For much of the spring, the obvious answer about who the Orioles should take with the #2 pick has been Vanderbilt’s Austin Martin. On nearly every mainstream prospect writer’s list of draft prospects, he’s the #2 guy, behind the near-unanimous #1 guy, Spencer Torkelson. The day-of-draft mock drafts are here and they all still expect the Orioles to do the obvious thing and pick Martin.
He’s there at #2 from ESPN’s Kiley McDaniel. He’s the #2 pick in the mock from The Athletic’s Keith Law. Both Jonathan Mayo and Jim Callis at MLB Pipeline have their morning mock with the Orioles taking Martin at #2. And MASN’s Roch Kubatko, who does not do a mock draft, believes that the Orioles will select Martin as well, saying, “They won’t overthink it.”
The fact that all of these people think the Orioles will choose Martin doesn’t mean that they’re going to do that, but it is a strong signal. ESPN’s McDaniel gives it a 75% chance. When it comes to gambling, you’d much rather be at 75% to win than 25%, though anyone who’s gambled enough knows sometimes the 25% hits.
There is still some hedging even as these mocks all put the O’s on Martin. Other names apparently remain in play for underslot deals at #2 to allow the O’s to take a swing on high-upside high school talent that might fall to the #30 pick.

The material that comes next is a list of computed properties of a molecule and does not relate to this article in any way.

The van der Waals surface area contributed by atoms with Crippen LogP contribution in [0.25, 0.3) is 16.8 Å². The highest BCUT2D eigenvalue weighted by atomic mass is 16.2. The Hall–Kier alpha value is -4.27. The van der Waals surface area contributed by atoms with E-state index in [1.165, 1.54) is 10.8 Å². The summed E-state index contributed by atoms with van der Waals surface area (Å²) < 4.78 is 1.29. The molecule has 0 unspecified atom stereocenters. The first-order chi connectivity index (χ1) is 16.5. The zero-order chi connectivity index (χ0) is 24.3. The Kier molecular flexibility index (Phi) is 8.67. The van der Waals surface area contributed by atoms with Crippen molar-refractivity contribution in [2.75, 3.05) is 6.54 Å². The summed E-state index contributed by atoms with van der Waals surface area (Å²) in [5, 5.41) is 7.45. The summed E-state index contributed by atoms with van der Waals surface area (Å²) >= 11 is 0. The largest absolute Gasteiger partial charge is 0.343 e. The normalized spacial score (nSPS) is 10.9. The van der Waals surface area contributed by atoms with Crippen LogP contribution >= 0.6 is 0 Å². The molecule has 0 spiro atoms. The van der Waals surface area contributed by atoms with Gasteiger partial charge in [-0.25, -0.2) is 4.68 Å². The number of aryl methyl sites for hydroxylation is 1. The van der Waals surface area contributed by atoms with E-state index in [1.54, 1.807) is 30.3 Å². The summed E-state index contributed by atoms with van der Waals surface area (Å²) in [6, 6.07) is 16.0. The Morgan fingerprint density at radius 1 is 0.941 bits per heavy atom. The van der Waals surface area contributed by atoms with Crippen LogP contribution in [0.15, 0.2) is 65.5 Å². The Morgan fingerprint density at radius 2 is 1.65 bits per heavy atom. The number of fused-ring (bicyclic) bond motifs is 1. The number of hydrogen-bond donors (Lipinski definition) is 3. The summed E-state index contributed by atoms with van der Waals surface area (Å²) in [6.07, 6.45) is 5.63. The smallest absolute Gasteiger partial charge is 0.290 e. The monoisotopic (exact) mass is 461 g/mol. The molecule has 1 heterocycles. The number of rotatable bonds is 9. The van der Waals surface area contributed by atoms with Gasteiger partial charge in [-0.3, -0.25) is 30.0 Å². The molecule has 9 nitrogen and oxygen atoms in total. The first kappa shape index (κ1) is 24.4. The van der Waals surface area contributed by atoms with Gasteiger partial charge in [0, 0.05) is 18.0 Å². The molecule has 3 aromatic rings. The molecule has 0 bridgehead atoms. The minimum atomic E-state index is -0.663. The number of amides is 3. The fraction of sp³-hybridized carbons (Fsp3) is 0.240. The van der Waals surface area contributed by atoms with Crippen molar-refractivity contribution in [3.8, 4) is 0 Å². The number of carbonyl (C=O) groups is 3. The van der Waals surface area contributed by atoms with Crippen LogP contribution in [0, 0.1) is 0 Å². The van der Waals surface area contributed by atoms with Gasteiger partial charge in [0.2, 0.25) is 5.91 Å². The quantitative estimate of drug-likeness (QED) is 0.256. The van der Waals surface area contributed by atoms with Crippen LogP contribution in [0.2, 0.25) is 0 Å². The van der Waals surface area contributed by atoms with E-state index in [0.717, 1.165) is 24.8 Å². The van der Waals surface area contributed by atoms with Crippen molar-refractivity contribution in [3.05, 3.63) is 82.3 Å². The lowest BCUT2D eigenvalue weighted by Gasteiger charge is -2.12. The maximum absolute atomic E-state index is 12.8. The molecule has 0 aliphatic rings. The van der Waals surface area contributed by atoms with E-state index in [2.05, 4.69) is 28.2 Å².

If you’ve been following the draft chatter up to this point, these names will also be familiar: New Mexico State second baseman Nick Gonzales, Florida high school outfielder Zac Veen, Arkansas outfielder Heston Kjerstad.
Callis even suggests the possibility of North Carolina State catcher Patrick Bailey, which would end up being quite an underslot deal indeed, considering that Bailey is being picked at #14 in Callis’s mock. Plus, you know, the Orioles just took Adley Rutschman last year. Though it’s worth noting that “We just took Matt Wieters last year” may have kept the Orioles from seriously considering drafting Buster Posey, who turned out to be a lot better than Wieters.
The scouting capsule from Pipeline does a good job of illustrating why Martin would be an exciting #2 pick and probably should just be the #2 pick:
The best pure hitter in the 2020 Draft, Martin has tremendous feel for the barrel and makes consistent hard contact with a short, quick right-handed stroke. He’s not overly physical and may not have more than average raw power, but his hitting ability allows him to tap into every bit of it. He controls the strike zone extremely well and uses the entire field, exhibiting no weaknesses at the plate.
“The best pure hitter in the draft” is a fun phrase to think about for a future Oriole, and so is “exhibiting no weaknesses at the plate” - assuming both prove to be correct. There aren’t sure things in any draft, even among the pool of high-end players who are able to convince most scouts, evaluators, and others that they are sure things. All a GM can do is take who he thinks is the best guy and hope for the best.
We’ll know in a few hours if “everyone” turns out to be right with their first guess or if Mike Elias wanders instead into the underslot scenario that’s been bandied about for weeks.